“He really has the gift for birding,” Prappas says, “but more importantly, has the love for it. I mean, he is completely passionate about it, so entrepreneurial, and so mature. When we talk to him about it, we just talk to him as if he’s another adult.”

Asked about his most memorable birding experience, Gaelan describes a trip to Ecuador and also his sighting of a fieldfare, a bird normally seen in Russia and northern Europe that was reported in the Salmon Arm area over a period of several months, attracting birders from afar, as reported sightings of rare birds often do.

He and his parents drove to Salmon Arm in January to look for the fieldfare.

“It landed right in front of me on a branch and I got a beautiful photo of it,” Gaelen says. “And it’s really exciting because it’s a beautiful bird. It was incredible.”

His favourite bird is the Bohemian waxwing, which he remembers viewing in mountain ash trees in the winter when he was a child.

“They arrive here in large flocks in the winter, up to 2,000 birds, and it’s really a spectacular sight to see them. I also really like warblers and sparrows and gulls. I really like shore birds like killdeers and that kind of thing.”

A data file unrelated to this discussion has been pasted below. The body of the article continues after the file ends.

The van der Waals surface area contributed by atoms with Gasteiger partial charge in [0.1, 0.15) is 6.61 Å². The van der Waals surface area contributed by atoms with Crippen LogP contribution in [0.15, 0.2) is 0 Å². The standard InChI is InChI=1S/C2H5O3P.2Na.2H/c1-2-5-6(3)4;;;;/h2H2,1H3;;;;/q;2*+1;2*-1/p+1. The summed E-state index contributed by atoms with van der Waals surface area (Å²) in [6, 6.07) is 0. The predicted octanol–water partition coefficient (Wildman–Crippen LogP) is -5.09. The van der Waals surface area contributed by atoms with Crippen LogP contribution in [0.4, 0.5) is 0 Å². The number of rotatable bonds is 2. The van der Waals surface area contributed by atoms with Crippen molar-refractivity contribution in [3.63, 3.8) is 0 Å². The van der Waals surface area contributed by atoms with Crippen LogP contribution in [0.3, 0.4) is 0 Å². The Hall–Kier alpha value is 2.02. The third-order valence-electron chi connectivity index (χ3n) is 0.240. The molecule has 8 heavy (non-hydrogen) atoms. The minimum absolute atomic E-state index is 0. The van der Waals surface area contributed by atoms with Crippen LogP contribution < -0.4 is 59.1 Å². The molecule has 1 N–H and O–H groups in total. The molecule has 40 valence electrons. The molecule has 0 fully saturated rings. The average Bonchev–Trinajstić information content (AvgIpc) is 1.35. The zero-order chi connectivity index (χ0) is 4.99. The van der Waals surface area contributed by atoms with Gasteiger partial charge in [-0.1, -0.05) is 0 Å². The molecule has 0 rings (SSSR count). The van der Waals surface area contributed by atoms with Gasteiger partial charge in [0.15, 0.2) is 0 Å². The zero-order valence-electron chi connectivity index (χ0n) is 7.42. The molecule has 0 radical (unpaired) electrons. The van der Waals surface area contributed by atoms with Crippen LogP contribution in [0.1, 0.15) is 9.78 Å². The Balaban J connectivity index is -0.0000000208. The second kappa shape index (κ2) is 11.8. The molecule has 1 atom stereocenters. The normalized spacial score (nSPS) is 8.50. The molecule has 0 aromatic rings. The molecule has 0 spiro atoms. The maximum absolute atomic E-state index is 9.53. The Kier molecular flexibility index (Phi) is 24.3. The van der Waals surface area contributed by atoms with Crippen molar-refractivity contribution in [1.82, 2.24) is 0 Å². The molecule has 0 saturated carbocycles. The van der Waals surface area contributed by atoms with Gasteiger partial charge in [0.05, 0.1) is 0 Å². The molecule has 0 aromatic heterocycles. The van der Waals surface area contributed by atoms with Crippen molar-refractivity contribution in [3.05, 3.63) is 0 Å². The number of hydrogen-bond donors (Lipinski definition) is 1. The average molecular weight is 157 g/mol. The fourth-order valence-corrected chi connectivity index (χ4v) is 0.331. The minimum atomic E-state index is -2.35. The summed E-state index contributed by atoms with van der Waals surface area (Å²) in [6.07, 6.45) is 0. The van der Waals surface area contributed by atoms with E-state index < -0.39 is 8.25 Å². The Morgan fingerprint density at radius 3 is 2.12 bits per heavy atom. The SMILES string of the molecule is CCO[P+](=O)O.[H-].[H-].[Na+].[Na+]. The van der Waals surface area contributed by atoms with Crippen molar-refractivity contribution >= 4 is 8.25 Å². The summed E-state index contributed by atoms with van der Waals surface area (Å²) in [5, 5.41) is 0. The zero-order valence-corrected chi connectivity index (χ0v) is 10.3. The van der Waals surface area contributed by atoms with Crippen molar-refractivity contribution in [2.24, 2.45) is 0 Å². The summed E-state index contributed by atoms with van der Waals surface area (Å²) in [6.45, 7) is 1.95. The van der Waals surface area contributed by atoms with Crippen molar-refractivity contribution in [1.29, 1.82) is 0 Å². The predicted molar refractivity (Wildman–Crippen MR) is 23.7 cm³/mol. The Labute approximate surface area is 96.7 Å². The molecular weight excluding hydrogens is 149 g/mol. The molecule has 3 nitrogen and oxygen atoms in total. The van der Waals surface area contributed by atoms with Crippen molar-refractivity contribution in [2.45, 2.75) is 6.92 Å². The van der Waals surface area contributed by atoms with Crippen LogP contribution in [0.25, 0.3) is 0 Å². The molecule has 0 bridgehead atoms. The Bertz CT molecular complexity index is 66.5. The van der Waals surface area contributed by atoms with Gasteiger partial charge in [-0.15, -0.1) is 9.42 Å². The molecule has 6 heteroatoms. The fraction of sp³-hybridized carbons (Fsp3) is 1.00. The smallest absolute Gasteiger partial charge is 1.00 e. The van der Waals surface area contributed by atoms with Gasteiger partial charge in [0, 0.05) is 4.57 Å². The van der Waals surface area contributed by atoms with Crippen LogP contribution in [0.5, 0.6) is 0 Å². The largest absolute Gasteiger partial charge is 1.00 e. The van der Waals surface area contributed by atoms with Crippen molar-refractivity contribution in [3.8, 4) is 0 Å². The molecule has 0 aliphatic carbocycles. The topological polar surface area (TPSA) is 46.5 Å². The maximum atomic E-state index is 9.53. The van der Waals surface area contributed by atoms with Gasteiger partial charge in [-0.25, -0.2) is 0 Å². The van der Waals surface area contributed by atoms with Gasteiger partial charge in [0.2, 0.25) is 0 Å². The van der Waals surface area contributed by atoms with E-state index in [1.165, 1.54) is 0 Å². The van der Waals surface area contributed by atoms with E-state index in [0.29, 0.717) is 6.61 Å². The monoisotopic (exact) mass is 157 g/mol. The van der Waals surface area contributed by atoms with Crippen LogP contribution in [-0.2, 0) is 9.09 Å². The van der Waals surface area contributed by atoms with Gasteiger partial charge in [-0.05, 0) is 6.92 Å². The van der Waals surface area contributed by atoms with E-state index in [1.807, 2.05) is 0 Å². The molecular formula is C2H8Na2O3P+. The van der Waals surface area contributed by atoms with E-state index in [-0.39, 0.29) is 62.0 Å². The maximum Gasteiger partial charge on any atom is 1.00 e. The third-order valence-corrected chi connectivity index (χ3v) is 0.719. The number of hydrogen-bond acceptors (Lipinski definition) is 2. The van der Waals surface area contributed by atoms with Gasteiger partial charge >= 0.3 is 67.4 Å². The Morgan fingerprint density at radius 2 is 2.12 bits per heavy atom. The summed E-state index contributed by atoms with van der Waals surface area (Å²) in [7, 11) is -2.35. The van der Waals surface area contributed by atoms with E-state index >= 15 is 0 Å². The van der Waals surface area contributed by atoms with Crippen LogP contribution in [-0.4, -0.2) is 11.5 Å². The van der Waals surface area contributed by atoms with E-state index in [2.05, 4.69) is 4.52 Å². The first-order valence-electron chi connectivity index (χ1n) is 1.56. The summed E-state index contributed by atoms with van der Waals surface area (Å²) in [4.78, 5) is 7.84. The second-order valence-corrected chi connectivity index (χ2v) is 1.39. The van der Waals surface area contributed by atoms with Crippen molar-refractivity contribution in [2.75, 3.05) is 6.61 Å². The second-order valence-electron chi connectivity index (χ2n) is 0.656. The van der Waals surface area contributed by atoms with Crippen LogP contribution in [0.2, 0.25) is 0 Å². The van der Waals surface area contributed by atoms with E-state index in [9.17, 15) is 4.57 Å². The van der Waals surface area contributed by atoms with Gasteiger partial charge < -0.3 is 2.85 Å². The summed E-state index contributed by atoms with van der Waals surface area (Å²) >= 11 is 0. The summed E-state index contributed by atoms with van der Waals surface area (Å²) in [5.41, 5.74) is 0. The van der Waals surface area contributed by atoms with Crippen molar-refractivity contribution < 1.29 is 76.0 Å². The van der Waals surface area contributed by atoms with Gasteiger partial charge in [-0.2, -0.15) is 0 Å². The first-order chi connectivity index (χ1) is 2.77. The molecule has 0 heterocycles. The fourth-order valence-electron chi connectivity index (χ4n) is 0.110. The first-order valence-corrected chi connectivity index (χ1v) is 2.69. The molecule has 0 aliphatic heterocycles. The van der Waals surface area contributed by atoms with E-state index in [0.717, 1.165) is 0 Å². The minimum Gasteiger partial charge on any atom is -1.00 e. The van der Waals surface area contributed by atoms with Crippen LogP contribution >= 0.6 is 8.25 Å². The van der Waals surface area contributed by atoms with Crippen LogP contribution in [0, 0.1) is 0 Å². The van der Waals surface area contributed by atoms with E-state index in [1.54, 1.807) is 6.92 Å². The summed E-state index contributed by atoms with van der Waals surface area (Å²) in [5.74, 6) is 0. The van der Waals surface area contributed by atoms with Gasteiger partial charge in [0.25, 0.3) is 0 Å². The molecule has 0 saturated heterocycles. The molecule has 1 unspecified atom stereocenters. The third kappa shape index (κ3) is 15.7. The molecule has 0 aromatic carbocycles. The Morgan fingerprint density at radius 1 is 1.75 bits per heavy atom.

While Gaelen is hyper-alert to the small details of the habits and songs of birds, he also has a big-picture view of ecosystem health. He has noticed the effects of climate change in just the few years he’s been birding.

“You can see the effects every year, there’s less and less shorebirds,” he says. “I’ve been seeing a lot of places that were once excellent birding go to just being like a mud pit that doesn’t have any birds.”

Kootenay Casting

Gaelen is also passionate about fishing and runs Kootenay Casting, a YouTube channel documenting his fishing trips made throughout the year with his friend Elias Lussier.

The two young men are intensely focused on fishing.

“In the summer we were fishing like crazy, like, six out of seven days a week we were going fishing somewhere,” Gaelen says. “And when we weren’t fishing we were watching fishing videos.”

Gaelen only keeps the fish he intends to eat, and he eats no meat other than the fish he catches. For him, this is an ethical and environmental principle mostly related to climate change.

“There’s a lot of pollution caused by the meat industry,” he says, “and there’s a lot of cruelty to animals, especially in factory farming, so I didn’t want to support that, so I decided I’m just going to eat my own meat that I’ve caught myself.”

His favourite fish is rainbow trout.

“I love rainbow. They’re hard fighters and there’s lots of them around. They taste great and they make a great meal. They come in every size you can imagine, from tiny little two-inch minnows to big 20-pound Gerrards.”

But Gaelen’s most immediate project is the upcoming bird festival, which will take place mostly on Zoom. To see the schedule and purchase tickets, go to https://www.crestonvalleybirds.ca/registration.html.